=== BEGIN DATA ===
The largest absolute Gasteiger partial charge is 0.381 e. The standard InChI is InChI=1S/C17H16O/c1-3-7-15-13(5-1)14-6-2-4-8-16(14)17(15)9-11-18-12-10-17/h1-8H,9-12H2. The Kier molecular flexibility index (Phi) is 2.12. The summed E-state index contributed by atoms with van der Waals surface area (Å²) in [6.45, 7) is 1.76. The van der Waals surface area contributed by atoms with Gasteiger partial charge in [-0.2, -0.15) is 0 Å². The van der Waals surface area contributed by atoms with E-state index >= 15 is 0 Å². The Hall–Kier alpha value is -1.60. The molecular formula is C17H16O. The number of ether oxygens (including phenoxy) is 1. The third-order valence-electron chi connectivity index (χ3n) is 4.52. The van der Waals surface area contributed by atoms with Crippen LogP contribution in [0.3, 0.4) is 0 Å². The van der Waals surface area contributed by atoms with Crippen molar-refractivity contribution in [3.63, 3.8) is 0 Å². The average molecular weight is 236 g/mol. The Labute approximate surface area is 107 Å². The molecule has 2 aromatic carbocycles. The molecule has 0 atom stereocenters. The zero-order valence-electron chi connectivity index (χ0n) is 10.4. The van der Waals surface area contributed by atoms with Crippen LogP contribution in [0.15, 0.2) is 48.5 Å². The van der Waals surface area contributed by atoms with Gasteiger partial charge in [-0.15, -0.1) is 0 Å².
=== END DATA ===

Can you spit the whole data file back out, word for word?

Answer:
The largest absolute Gasteiger partial charge is 0.381 e. The standard InChI is InChI=1S/C17H16O/c1-3-7-15-13(5-1)14-6-2-4-8-16(14)17(15)9-11-18-12-10-17/h1-8H,9-12H2. The Kier molecular flexibility index (Phi) is 2.12. The summed E-state index contributed by atoms with van der Waals surface area (Å²) in [6.45, 7) is 1.76. The van der Waals surface area contributed by atoms with Gasteiger partial charge in [-0.2, -0.15) is 0 Å². The van der Waals surface area contributed by atoms with E-state index >= 15 is 0 Å². The Hall–Kier alpha value is -1.60. The molecular formula is C17H16O. The number of ether oxygens (including phenoxy) is 1. The third-order valence-electron chi connectivity index (χ3n) is 4.52. The van der Waals surface area contributed by atoms with Crippen LogP contribution in [0.3, 0.4) is 0 Å². The van der Waals surface area contributed by atoms with Crippen molar-refractivity contribution in [3.63, 3.8) is 0 Å². The average molecular weight is 236 g/mol. The Labute approximate surface area is 107 Å². The molecule has 2 aromatic carbocycles. The molecule has 0 atom stereocenters. The zero-order valence-electron chi connectivity index (χ0n) is 10.4. The van der Waals surface area contributed by atoms with Crippen LogP contribution in [0.15, 0.2) is 48.5 Å². The van der Waals surface area contributed by atoms with Gasteiger partial charge in [-0.15, -0.1) is 0 Å².